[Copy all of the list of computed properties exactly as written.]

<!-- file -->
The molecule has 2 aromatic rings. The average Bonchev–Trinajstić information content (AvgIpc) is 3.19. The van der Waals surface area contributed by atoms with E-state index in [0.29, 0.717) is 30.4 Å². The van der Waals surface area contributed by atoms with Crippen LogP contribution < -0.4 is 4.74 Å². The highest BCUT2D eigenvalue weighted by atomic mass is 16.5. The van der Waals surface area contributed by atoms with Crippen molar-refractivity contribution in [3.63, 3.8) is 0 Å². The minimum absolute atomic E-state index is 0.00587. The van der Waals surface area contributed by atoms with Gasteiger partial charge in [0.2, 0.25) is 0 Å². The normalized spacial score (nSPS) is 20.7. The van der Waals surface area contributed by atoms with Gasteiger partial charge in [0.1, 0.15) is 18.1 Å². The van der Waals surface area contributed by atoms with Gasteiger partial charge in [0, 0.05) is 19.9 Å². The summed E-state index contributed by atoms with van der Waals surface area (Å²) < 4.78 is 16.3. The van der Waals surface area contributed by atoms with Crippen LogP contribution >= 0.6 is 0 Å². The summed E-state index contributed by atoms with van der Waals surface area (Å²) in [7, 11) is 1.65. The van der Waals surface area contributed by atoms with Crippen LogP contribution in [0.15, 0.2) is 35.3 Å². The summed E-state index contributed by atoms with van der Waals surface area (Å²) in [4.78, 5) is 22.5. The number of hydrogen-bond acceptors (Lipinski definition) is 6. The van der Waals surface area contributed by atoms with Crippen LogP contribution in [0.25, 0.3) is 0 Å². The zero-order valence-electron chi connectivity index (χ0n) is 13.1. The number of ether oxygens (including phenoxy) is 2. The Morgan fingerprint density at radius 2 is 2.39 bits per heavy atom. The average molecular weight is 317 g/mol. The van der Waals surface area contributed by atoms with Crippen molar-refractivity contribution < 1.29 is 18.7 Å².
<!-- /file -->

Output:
The molecule has 2 aromatic rings. The average Bonchev–Trinajstić information content (AvgIpc) is 3.19. The van der Waals surface area contributed by atoms with E-state index in [0.29, 0.717) is 30.4 Å². The van der Waals surface area contributed by atoms with Crippen LogP contribution < -0.4 is 4.74 Å². The highest BCUT2D eigenvalue weighted by atomic mass is 16.5. The van der Waals surface area contributed by atoms with Crippen molar-refractivity contribution in [3.63, 3.8) is 0 Å². The minimum absolute atomic E-state index is 0.00587. The van der Waals surface area contributed by atoms with Gasteiger partial charge in [0.2, 0.25) is 0 Å². The normalized spacial score (nSPS) is 20.7. The van der Waals surface area contributed by atoms with Gasteiger partial charge in [0.1, 0.15) is 18.1 Å². The van der Waals surface area contributed by atoms with Gasteiger partial charge in [0, 0.05) is 19.9 Å². The summed E-state index contributed by atoms with van der Waals surface area (Å²) < 4.78 is 16.3. The van der Waals surface area contributed by atoms with Crippen LogP contribution >= 0.6 is 0 Å². The summed E-state index contributed by atoms with van der Waals surface area (Å²) in [7, 11) is 1.65. The van der Waals surface area contributed by atoms with Crippen LogP contribution in [0.15, 0.2) is 35.3 Å². The summed E-state index contributed by atoms with van der Waals surface area (Å²) in [4.78, 5) is 22.5. The number of hydrogen-bond acceptors (Lipinski definition) is 6. The van der Waals surface area contributed by atoms with Crippen LogP contribution in [0.25, 0.3) is 0 Å². The zero-order valence-electron chi connectivity index (χ0n) is 13.1. The number of ether oxygens (including phenoxy) is 2. The Morgan fingerprint density at radius 2 is 2.39 bits per heavy atom. The average molecular weight is 317 g/mol. The van der Waals surface area contributed by atoms with Crippen molar-refractivity contribution < 1.29 is 18.7 Å².